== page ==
International Writers Magazine: Detective at work
Morgan is laughing too loudly at a joke. She has been hanging
off of a man for the last twenty minutes. I imagine he is
the reason I am being paid to watch her. I make a mental
note of everything observed, like the fact the man has mud splashes
on the sides of his boots, and that Kimberley has white cat hair
on her skirt. Being a Detective is about observing everything,
every detail no matter how innocuous it seems.
her here to this cramped club via Tescos and her flat. I
now know she likes tinned tomatoes, sardines, gossip magazines and brown
bread. I know she has a cat as she also brought a tin of Whiskas.
Kimberley had walked around the store wafting her perfume wherever she
went. She paid with cash and didnt have a clubcard, although
the spotty cashier called Martin had tried to advertise the advantages
of having one. After shopping she had gone back to her flat, her silhouette
moving from room to room trying on various clothes.
Outside in my car I had drummed my fingers on the steering wheel, bored
by her display. I applied lipstick and pouted at my reflection
in the rear-view mirror. Finally Kimberley had chosen an outfit,
and left her flat. I followed her by foot, shadowing her click-clack
of red patent heels on tarmac. The guy with mud on his boots had
been waiting for her outside of the luridly lit club. It seemed
a strange place to meet, a club where anything goes, frequented by the
young and the not so young, gay, straight and everything in between.
Most of all it was a place where everyone minded their own business
the perfect place to undertake shady dealings. They are an odd
couple he looks slick in an expensive suit yet he wears soiled
boots - she is trying to look sophisticated even though her clothes
are cheap. I saw the skirt she is wearing on a stall at Charlotte
Street Market last week. Kimberley manages to just about pull
off an air of sophistication because of her prettiness and expensive
perfume. Very daintily she takes small sips from a blue coloured
alcopop, while the man swirls his short around in a glass. Already
puffing away on a cigarette, he offers her a smoke and lights it for
her. As she exhales trails of blue smoke I stand at the bar, elbow
leaning against the counter, sipping my gin and tonic through a straw,
in case I ruin my lipstick. They are smoking Marlboro Lights;
her lipstick is cheap and transfers to the end of the filter, a red
stain matching that on the lip of her glass.
My mother always said a woman was naked if she didn't wear lipstick,
and hers was always perfect like a mannequins.
When she drank her lipstick never transferred to the cup. She
thought women should be elegant, always saying women don't perspire,
they glow but somehow whenever my mother said it all I thought
about were naked girls in the changing rooms at school, and how I felt
a voyeur for finding their bodies attractive. She had been a very
prim woman, and never approved of my chosen career or anything else
about my life for that matter.
From my position, here at the bar, I can survey everyone on the dance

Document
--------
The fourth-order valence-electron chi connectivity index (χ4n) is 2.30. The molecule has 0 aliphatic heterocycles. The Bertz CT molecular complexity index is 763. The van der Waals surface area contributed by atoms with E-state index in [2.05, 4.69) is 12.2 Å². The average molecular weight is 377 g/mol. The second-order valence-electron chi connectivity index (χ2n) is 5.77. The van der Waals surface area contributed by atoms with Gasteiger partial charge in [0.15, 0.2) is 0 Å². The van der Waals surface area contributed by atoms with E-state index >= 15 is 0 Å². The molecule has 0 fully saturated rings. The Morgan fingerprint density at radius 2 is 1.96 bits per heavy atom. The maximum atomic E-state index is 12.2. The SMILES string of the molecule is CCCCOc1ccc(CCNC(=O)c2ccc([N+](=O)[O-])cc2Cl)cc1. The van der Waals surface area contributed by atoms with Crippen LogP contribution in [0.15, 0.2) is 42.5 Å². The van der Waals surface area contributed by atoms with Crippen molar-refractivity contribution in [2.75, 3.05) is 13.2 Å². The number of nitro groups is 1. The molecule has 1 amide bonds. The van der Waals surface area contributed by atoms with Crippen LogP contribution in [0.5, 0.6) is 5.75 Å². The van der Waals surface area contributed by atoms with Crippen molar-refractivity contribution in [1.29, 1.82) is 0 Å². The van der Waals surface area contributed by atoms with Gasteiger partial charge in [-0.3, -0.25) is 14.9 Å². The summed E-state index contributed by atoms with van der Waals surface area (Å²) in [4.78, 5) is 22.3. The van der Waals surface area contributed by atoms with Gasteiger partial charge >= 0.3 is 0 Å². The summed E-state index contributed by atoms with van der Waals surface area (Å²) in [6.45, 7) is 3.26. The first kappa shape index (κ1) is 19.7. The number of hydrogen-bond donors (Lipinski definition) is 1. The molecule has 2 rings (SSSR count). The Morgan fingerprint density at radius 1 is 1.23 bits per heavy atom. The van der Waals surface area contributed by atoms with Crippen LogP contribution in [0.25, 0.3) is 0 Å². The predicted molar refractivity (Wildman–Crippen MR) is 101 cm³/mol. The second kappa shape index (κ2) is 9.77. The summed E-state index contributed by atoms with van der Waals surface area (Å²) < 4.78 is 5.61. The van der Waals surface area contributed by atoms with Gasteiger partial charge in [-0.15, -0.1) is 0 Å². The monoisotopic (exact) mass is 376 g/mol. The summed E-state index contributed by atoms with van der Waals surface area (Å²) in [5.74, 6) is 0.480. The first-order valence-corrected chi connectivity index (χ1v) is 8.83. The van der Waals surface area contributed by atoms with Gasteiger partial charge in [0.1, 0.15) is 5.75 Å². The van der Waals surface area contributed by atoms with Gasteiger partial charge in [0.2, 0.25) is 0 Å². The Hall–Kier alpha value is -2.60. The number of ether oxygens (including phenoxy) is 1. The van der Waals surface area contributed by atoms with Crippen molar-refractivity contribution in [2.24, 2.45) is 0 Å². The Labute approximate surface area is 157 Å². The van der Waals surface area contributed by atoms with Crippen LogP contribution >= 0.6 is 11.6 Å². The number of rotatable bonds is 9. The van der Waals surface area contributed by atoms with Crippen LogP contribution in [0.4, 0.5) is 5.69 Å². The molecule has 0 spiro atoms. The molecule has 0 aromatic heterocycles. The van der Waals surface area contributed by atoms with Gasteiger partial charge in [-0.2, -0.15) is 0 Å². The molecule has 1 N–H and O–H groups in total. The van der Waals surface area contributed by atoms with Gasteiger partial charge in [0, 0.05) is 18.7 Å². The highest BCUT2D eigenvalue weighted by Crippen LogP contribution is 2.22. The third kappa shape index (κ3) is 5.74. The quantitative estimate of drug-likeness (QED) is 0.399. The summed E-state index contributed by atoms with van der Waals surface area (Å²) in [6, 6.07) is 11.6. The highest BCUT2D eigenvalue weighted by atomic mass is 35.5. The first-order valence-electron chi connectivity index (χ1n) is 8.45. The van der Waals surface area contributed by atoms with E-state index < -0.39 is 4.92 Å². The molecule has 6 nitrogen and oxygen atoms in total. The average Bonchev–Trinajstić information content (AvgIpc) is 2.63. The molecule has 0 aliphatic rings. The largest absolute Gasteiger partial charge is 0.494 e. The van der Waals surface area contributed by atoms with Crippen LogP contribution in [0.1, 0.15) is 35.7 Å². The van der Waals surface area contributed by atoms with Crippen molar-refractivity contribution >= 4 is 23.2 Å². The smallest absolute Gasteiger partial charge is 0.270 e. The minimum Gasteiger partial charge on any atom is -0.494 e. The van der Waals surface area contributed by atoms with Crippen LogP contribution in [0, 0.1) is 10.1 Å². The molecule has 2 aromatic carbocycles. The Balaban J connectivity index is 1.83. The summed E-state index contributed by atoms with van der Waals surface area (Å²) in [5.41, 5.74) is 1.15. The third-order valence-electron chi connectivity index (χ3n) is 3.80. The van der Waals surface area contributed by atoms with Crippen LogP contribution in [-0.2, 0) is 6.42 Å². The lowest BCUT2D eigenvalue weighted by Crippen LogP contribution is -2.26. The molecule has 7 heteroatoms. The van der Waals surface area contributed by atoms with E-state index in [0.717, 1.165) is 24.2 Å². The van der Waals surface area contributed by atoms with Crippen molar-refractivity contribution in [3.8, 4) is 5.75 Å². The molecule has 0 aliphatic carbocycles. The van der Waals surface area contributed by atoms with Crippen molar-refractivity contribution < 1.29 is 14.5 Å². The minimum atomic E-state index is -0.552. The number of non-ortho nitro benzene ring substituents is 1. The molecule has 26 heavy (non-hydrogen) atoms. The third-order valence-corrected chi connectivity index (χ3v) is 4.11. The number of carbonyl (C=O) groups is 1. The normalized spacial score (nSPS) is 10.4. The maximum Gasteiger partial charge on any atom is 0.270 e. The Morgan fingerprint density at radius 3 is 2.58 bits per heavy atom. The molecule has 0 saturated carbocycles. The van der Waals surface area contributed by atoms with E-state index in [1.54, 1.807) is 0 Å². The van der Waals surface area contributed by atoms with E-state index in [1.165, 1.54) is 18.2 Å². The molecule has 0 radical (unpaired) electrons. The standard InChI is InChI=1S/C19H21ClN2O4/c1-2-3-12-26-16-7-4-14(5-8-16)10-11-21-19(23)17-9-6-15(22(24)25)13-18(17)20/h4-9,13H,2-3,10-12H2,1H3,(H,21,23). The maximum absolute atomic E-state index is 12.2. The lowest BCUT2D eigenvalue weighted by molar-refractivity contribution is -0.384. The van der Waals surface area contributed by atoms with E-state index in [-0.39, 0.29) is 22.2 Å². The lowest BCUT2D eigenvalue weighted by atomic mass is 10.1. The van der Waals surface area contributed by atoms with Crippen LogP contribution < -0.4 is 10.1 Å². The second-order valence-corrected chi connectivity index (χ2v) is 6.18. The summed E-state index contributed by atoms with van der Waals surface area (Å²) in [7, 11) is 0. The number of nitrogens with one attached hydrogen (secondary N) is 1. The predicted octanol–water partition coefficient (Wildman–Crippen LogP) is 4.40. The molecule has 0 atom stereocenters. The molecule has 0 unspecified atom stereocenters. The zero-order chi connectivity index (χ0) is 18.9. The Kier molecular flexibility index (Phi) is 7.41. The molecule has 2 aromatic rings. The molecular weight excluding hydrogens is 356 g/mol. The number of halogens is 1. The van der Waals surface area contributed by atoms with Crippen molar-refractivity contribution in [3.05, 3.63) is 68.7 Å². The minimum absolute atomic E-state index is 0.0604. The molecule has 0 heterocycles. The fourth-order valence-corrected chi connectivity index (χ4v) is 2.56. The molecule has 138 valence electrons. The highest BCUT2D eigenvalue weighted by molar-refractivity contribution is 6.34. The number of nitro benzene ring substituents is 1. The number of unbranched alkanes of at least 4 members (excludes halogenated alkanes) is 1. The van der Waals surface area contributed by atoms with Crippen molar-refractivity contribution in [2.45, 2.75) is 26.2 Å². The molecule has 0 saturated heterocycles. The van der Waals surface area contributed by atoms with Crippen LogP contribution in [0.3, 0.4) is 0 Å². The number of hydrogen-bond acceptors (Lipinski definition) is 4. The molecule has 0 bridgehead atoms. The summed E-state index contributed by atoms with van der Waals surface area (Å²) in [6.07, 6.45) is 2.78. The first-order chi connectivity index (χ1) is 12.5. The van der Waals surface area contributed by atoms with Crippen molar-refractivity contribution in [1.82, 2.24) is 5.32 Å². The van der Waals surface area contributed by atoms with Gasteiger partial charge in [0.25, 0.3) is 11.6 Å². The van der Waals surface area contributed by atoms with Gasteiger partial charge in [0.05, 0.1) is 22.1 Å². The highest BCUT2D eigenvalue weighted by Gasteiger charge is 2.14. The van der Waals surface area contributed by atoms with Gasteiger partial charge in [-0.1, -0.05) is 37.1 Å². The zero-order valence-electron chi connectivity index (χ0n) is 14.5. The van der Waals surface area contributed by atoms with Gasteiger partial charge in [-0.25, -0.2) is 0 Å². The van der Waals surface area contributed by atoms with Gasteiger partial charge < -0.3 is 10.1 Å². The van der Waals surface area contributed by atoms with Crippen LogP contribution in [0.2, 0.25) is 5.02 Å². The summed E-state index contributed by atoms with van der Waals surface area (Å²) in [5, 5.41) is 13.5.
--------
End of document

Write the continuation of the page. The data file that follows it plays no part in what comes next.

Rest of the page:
floor and most of the room. Hundreds of sweaty bodies pulsate, jerking
in time to the music, and even more are huddled around the sides of
the room smoking, drinking, kissing and groping.
The crowd bobs up and down to a mutual rhythm and amongst them a lady
with black stained lips catches my eye. Wine has been spilt down
the front of her white blouse, leaving trails of purple almost as dark
as blood. I watch her get steadily drunker, drink in one hand
while she pinches the arses of young girls as they walk past.
One day I can imagine being her - being the drunk middle-aged lesbian
with my own sagging breasts, touching the flesh of young girls partly
in a wish to fuck them, partly to somehow, through osmosis, become young
The drunken woman is attracting a lot of attention as she sways around
the club most people smile, others shake their head. She
clumsily tries to kiss a woman, and knocks the womans drink flying
in the process. People are pointing and whispering. A bouncer
ambles up to her, and I am mesmerized as she grabs at his arse, and
he bares his teeth in reply. I grin and prepare to watch the fireworks
brewing on the horizon. So much of detective work is about observation,
and being in the right place at the right time. I know this yet
because I am distracted I almost miss seeing Kimberley head towards
the washroom. I quickly follow, only briefly glancing back to
see the bouncer with a bloodied nose, and the woman triumphant
a new black stain glistening on her blouse.
I loiter by the basins, reapplying my lipstick. A teenage girl
washes her hands next to me. In the mirror is a reflection of
a pair of red patent shoes, I recognize them as Kimberleys and
know she is in the cubicle directly behind me. Briefly the thump-thump-thump
of the music becomes louder as the main doors swing open, and the teenage
girl leaves, the door slamming shut, muffling the noise, leaving Kimberley
and I alone. I dab at my lips, and reapply my lipstick until my
mouth is a perfect red bow.
The cubicle opens, and I can smell Kimberleys very distinct perfume
as she walks up to the basins. We briefly exchange smiles
it is then I feel a cold object in the small of my back instinct
tells me it is a gun. Her breath is hot on my nape, a deadly caress,
and lips so close to my ears yet she is silent. All I can perceive
is quickened breathing and the twitch of her arm. If she pulls
the trigger now I will die agonisingly slowly, thrashing on cracked
white tiles, a red splash against the floor. I breathe. I
Jodie is studying for an MA in Creative Writing at the University of
Jodie Louise - contemplating suicide
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